Tørst isn't your typical beer bar. There aren't TV screens broadcasting 50 different sports games, no sticky floors or linoleum counters. And the back room doesn't house ripped billiard tables or beheaded foosball players—it has a 16-seat, Michelin-starred, tasting menu-only restaurant.
To see a Michelin star outside a restaurant is to assume you can tack on a hundred-dollar wine pairing. But at three-year-old Luksus in Brooklyn's Greenpoint neighborhood, owners Daniel Burns and Jeppe Jarnit-Bjergsø are putting a cork in those stereotypes. It's the first Michelin-starred restaurant with a beer-pairing option—and only beer at that. At Luksus, you're served anywhere from 12 to 15 servings (which might include up to eight "snacks") and a beer to match. These smaller bites might include bright sorrel dip with crunchy radishes (see the recipe) paired with an easygoing pale ale to balance the earthiness, or pickled fiddlehead ferns with a French farmhouse ale.
"There's this stigma that beer is such a common or peasant thing," Burns explains. "But with how many great craft brewers there are this day and age, it's legitimately a beverage."
Wine might have a more established foothold on fine dining menus, but a strong case can be made for beer pairings. It's one that is highlighted in Burns and Jarnit-Bjergsø's new book, Food & Beer ($50). This isn't a typical chef-forward book though: "We wanted it to be a reference, and in five, 10 years still be relevant," Burns says. It's written as a conversation between the two, as they explore 10 flavor profiles present in both the food that Burns cooks and the beer that Jarnit-Bjergsø curates.
And the conversation is growing in volume even past the book's pages. While one-off beer dinners are nothing new, their frequency has increased, and bartenders aren't shying away. "Even at the fanciest meals, where the sommelier can buy any wine in the world, he's still thinking about what beer to pair with certain dishes," Burns adds. Eleven Madison Park threw a beer-based bash when it debuted Brooklyn Brewery's beer on its menu. Five years have passed, and it still collaborates with the brewery—and has even added beer from gypsy brewer Jarnit-Bjergsø's Evil Twin to the menu at sister restaurant The NoMad.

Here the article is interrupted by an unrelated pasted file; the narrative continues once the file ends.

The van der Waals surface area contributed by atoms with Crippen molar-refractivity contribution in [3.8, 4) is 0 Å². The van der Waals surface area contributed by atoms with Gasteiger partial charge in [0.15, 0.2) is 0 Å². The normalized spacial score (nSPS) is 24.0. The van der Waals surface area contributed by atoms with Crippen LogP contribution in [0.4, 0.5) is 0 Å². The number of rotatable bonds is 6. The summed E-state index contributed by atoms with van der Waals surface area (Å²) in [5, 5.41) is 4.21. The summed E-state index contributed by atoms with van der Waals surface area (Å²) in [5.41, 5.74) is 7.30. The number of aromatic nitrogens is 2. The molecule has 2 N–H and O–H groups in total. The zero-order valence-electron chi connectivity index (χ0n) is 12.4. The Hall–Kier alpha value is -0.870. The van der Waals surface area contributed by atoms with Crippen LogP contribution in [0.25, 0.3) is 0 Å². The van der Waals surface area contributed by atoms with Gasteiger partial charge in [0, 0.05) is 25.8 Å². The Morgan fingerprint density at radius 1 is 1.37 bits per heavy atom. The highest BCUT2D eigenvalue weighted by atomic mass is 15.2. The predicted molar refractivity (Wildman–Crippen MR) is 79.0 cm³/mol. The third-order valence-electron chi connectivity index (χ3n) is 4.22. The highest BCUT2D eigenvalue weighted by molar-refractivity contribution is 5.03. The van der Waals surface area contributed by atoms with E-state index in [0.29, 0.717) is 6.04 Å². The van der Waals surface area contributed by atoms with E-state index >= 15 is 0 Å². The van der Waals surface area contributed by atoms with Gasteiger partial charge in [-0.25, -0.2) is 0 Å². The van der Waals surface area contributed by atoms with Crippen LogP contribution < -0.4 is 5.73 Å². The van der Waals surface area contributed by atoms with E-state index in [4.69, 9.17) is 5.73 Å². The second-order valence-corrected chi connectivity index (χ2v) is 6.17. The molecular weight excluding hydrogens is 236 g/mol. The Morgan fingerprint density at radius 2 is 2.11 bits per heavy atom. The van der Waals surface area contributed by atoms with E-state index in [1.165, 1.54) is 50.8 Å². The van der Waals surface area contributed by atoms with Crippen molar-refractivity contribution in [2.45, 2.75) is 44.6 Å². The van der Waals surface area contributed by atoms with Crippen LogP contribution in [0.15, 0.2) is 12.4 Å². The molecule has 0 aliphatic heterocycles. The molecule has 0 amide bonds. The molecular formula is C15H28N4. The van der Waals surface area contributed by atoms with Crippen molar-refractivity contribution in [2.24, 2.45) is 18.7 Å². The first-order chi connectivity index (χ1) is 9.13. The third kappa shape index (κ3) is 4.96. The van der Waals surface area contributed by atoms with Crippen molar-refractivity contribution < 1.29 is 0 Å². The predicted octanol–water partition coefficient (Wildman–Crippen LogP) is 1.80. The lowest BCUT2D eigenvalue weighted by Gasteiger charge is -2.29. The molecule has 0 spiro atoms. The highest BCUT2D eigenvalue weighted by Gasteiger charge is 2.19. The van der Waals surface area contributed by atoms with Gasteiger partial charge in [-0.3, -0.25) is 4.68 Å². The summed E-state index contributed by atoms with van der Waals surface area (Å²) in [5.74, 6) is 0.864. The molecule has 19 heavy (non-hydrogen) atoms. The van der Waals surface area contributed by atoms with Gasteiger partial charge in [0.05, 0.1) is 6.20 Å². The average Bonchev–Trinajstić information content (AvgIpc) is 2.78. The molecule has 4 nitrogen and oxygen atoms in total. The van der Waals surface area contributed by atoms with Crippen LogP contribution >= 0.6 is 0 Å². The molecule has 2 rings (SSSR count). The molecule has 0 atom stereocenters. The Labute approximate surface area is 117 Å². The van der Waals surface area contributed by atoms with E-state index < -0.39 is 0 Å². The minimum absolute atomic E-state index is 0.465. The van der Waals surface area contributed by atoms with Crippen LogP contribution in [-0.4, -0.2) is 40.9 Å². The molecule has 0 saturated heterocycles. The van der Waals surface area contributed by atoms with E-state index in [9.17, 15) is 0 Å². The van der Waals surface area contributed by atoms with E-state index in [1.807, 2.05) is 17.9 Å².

Luksus's signature beer glass; a tap handle at Tørst
Jared Rouben, brewmaster of Chicago culinary beer-focused brewery Moody Tongue, is another advocate of pairing fine dining with beer. He says, "People find beer and food pairing fascinating, but they don't know where to begin. . . . French food has all the possibilities to pair. There's cheese everywhere. Beer and cheese: That's something we know a lot about."
If this all sounds similar to wine pairing, that's because it is. There's even a system analogous to becoming a master sommelier, in which you can become Cicerone certified through a series of examinations. But where wine is tied to factors like grape type, terroir and tradition, beer making depends on the brewer's imagination and hops from anywhere in the world, Burns says. And while some ingredients are notoriously tricky to pair with wine ("Garlic is a nemesis of somms," Rouben jokes), it's anything goes for beer. "With so many styles and substyles to work with, no food is too fussy," Adam Vavrick, beer director at The Publican in Chicago, says. The carbonation in beer helps refresh your palate, much like Champagne does, Rouben teaches.
When creating a menu, Burns begins with food and then chooses the beer, but for Vavrick, it's a 50/50 split: "Sometimes I'll taste a beer and think, Holy crap, I want to drink this with a pork cheek, while other times, I'll pick a beer based on the dish itself."
Rouben's method involves first trying the beer, then tasting the food, and then tasting the beer once more to remind his palate. "We start to break down flavors and aromatics that would be similar to food," he explains, in a process known as "bridging." This might include using the bitterness of an IPA to cut through the richness of braised pork or a fruit-forward beer to complement a stone fruit glaze.
Burns is hopeful that more fine dining restaurants will experiment with beer pairings.
"This is our big question: Why can't it fit into that structure?" Burns challenges. "You go to dinner, and you have a martini, Champagne and wine, so why not?"
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